So this is not of academic interest and this is huge. The other study that I'll just share with you, is one with a rather clever title Oxygen Dash And Antibiotic. In this study what they did is they injected bacteria on the backs of guinea pigs, looked at the amount of necrosis. Divided the pigs into three groups, hypoxic, normoxic, oxygen rich. And you can see again the clear difference between the hypoxic group, meaning 12% oxygen, normoxic, 21% and the supplemental oxygen. You know the Inca's live high in the Andes, altitudes above 10,000 feet. Understood a thousand years ago that when members of their tribe would not heal, if they simply took them down to the Amazon rain forests. The mysterious powers of nature would heal them. Well there's little mystery today. At 10,000 feet you have a PO2 of 50, at sea level it’s twice that, and for some it was simply oxygen that made the difference. The next area or mechanism I’d like to look at or highlight is the role of oxygen in fibroblast activity and collagen production. Both of which are absolute prerequisites for neovascularlization. Clearly neovascularlization is a cornerstone of any wound healing program. You got to grow new blood vessels. So a very simple model of healing would be the following. You make an incision in the tissue. There are some key steps that must occur. First and foremost there must be an elevation of PO2 on the wound edge. This is usually achieved by histamine, bradykinins and it’s a characteristic red flare we see around all of our wounds. With the elevated PO2 comes an activation of fibroblast. The fibroblast in turn begin to produce collagen. And then and only then do we get neovascularlization. When I began my education, I thought it would all be about the blood vessels. Oh contraire, it's about the collagen. No collagen, no angiogenesis. With angiogenesis done, of course we get healing and repair. So clearly manipulating oxygen specifically through hyperbarics will activate and proliferate the fibroblast. This promotion of collagen which in turn leads to angiogenesis and repair. Now I’m often times asked, “Well if oxygen is valuable why don't we just put people on oxygen masks?” I mean I know it's not going to be as potent perhaps as HBO. But surely it has some benefit. Well the reality is it does not. So here is a study that actually addresses that very issue. These are standardized wounds in animals. The endpoint is VDE vascular density equivalent. Here's a group of animals on air. A group of animals on oxygen. No differences. Only the hyperbaric group, and look at the difference. Nine-fold greater for angiogenesis. So this is truly a hyperbaric effect. It cannot be achieved through normal baric methods. Much of our understanding of wound healing today can really be I guess attributed to T.K Hunt in the pioneering work that they did at the University of San Francisco and continue. That’s a simple but profound question. What starts healing? What stops healing? I'm sure all of you could probably list four or five possibilities. And to better understand this, they’ve developed what remains one of the most powerful windows into understanding nature's design. It's called a rabbit ear chamber model. What you do is you wound a rabbit's ear. You clamp it front and back. And then you watch the blood vessels as they migrate in to repair the wound. At the center of that chamber was a membrane. They could either leave it opened or closed to the atmosphere. In the first scenario, they left the membrane closed. The center of the wound is hypoxic. This of course is the normal state of affairs. They’ve established a healing curve. They then moved on to a second group of animals where they opened the central membrane allowed oxygen to rise at the center of the wound. Now under this condition, scenario two here, many of the investigators predicted surely it will heal faster. Now you have an abundance of oxygen. But much to their surprise, healing came to a halt. And you can see this when you actually measure the distance the blood vessels were moving into these chambers. Here we have the hypoxic center. You see your x-axis. Steady distance over time. But with the hyperoxic center it's totally flat. No migration, no movement, no healing, no repair. They then moved on to a third group where they left the central membrane closed and induced a state of peripheral hyperoxia. Now this is what's happening under hyperbaric conditions.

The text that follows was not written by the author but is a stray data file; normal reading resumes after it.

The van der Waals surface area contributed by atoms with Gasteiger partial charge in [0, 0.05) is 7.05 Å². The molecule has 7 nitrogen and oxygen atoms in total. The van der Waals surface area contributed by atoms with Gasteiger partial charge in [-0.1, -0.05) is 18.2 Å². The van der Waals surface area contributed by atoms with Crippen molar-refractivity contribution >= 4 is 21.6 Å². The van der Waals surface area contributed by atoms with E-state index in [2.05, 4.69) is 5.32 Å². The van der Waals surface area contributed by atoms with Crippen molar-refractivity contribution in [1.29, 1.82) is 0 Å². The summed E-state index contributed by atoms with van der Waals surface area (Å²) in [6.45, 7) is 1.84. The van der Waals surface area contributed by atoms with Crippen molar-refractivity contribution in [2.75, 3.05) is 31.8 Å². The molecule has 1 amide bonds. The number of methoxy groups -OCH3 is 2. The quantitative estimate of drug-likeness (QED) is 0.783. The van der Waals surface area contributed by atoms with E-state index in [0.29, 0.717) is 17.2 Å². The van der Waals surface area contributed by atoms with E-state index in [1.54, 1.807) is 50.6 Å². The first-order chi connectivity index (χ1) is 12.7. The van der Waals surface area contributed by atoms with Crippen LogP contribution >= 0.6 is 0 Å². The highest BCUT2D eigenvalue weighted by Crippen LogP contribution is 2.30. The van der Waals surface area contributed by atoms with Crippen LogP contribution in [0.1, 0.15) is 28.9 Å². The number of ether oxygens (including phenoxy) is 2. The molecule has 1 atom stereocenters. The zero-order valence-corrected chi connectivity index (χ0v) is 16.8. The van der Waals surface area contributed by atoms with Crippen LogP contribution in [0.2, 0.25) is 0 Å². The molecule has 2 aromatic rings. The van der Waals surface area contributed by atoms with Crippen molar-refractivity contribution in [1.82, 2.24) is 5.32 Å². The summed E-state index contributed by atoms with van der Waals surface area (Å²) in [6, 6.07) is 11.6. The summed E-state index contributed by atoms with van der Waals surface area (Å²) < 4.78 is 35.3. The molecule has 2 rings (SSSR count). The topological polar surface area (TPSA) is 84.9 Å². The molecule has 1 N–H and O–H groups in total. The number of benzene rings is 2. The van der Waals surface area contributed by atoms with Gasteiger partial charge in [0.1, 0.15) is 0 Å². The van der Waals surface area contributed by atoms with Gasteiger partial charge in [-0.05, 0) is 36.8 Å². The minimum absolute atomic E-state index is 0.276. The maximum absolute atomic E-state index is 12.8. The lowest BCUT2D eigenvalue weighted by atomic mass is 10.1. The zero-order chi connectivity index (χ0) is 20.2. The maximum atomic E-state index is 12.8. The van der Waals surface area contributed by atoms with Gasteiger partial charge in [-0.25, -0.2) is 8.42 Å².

[15:10]